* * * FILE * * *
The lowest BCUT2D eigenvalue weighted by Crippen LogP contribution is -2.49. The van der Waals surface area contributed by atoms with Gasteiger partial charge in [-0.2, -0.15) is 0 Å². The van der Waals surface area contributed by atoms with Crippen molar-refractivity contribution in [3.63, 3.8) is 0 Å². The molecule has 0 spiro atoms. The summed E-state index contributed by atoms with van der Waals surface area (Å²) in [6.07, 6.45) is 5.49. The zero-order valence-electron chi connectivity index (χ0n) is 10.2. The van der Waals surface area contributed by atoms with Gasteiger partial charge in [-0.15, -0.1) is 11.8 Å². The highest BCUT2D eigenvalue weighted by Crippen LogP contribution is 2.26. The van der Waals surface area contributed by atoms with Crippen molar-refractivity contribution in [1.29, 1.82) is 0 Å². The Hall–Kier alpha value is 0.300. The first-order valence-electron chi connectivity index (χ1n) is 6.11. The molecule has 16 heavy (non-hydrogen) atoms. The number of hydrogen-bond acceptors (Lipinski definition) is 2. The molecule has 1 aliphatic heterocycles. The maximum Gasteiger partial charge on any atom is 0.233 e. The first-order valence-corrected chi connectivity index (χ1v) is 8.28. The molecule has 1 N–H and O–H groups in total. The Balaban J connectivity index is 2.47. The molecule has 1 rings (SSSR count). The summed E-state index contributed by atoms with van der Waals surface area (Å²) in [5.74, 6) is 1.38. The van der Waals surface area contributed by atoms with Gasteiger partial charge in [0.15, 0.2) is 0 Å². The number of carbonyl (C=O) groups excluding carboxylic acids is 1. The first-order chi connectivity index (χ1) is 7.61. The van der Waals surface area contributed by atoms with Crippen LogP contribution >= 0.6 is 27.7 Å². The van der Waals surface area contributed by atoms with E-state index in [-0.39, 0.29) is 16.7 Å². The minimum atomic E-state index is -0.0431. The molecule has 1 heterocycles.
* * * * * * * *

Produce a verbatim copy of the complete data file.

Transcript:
The lowest BCUT2D eigenvalue weighted by Crippen LogP contribution is -2.49. The van der Waals surface area contributed by atoms with Gasteiger partial charge in [-0.2, -0.15) is 0 Å². The van der Waals surface area contributed by atoms with Crippen molar-refractivity contribution in [3.63, 3.8) is 0 Å². The molecule has 0 spiro atoms. The summed E-state index contributed by atoms with van der Waals surface area (Å²) in [6.07, 6.45) is 5.49. The zero-order valence-electron chi connectivity index (χ0n) is 10.2. The van der Waals surface area contributed by atoms with Gasteiger partial charge in [-0.15, -0.1) is 11.8 Å². The highest BCUT2D eigenvalue weighted by Crippen LogP contribution is 2.26. The van der Waals surface area contributed by atoms with Crippen molar-refractivity contribution in [1.29, 1.82) is 0 Å². The Hall–Kier alpha value is 0.300. The first-order valence-electron chi connectivity index (χ1n) is 6.11. The molecule has 16 heavy (non-hydrogen) atoms. The number of hydrogen-bond acceptors (Lipinski definition) is 2. The molecule has 1 aliphatic heterocycles. The maximum Gasteiger partial charge on any atom is 0.233 e. The first-order valence-corrected chi connectivity index (χ1v) is 8.28. The molecule has 1 N–H and O–H groups in total. The Balaban J connectivity index is 2.47. The molecule has 1 rings (SSSR count). The summed E-state index contributed by atoms with van der Waals surface area (Å²) in [5.74, 6) is 1.38. The van der Waals surface area contributed by atoms with Gasteiger partial charge in [0.15, 0.2) is 0 Å². The number of carbonyl (C=O) groups excluding carboxylic acids is 1. The first-order chi connectivity index (χ1) is 7.61. The van der Waals surface area contributed by atoms with Crippen LogP contribution >= 0.6 is 27.7 Å². The van der Waals surface area contributed by atoms with E-state index in [-0.39, 0.29) is 16.7 Å². The minimum atomic E-state index is -0.0431. The molecule has 1 heterocycles.